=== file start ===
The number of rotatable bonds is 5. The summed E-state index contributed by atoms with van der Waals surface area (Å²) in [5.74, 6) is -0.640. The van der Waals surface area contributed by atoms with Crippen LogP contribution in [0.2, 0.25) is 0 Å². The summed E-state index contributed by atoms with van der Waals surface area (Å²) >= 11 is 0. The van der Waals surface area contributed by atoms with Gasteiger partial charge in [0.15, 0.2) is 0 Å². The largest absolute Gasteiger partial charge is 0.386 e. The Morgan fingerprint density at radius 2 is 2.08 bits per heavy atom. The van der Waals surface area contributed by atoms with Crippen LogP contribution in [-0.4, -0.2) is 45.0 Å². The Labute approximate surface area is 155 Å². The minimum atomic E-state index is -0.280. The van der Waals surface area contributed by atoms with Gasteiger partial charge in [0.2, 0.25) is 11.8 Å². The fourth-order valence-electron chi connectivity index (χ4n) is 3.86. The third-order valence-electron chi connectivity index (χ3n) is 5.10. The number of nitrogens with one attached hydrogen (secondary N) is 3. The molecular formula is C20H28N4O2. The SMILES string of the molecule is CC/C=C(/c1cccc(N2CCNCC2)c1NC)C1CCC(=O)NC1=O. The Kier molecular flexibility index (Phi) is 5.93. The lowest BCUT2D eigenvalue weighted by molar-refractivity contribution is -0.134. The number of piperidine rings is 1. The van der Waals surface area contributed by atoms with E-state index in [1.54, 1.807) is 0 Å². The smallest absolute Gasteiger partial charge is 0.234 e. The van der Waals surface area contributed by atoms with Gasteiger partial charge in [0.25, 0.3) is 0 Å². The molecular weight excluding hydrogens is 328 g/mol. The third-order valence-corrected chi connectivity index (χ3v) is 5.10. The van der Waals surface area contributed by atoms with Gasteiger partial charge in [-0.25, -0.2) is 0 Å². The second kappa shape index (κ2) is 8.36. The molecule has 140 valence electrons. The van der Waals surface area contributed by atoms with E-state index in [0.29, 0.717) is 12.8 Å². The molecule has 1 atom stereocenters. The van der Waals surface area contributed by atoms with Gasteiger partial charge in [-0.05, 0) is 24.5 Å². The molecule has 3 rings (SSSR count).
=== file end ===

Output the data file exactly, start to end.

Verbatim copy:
The number of rotatable bonds is 5. The summed E-state index contributed by atoms with van der Waals surface area (Å²) in [5.74, 6) is -0.640. The van der Waals surface area contributed by atoms with Crippen LogP contribution in [0.2, 0.25) is 0 Å². The summed E-state index contributed by atoms with van der Waals surface area (Å²) >= 11 is 0. The van der Waals surface area contributed by atoms with Gasteiger partial charge in [0.15, 0.2) is 0 Å². The largest absolute Gasteiger partial charge is 0.386 e. The Morgan fingerprint density at radius 2 is 2.08 bits per heavy atom. The van der Waals surface area contributed by atoms with Crippen LogP contribution in [-0.4, -0.2) is 45.0 Å². The Labute approximate surface area is 155 Å². The minimum atomic E-state index is -0.280. The van der Waals surface area contributed by atoms with Gasteiger partial charge in [0.2, 0.25) is 11.8 Å². The fourth-order valence-electron chi connectivity index (χ4n) is 3.86. The third-order valence-electron chi connectivity index (χ3n) is 5.10. The number of nitrogens with one attached hydrogen (secondary N) is 3. The molecular formula is C20H28N4O2. The SMILES string of the molecule is CC/C=C(/c1cccc(N2CCNCC2)c1NC)C1CCC(=O)NC1=O. The Kier molecular flexibility index (Phi) is 5.93. The lowest BCUT2D eigenvalue weighted by molar-refractivity contribution is -0.134. The number of piperidine rings is 1. The van der Waals surface area contributed by atoms with E-state index in [1.54, 1.807) is 0 Å². The smallest absolute Gasteiger partial charge is 0.234 e. The van der Waals surface area contributed by atoms with Gasteiger partial charge in [0.25, 0.3) is 0 Å². The molecular weight excluding hydrogens is 328 g/mol. The third-order valence-corrected chi connectivity index (χ3v) is 5.10. The van der Waals surface area contributed by atoms with Gasteiger partial charge in [-0.25, -0.2) is 0 Å². The second kappa shape index (κ2) is 8.36. The molecule has 140 valence electrons. The van der Waals surface area contributed by atoms with E-state index in [0.29, 0.717) is 12.8 Å². The molecule has 1 atom stereocenters. The van der Waals surface area contributed by atoms with Gasteiger partial charge in [-0.05, 0) is 24.5 Å². The molecule has 3 rings (SSSR count).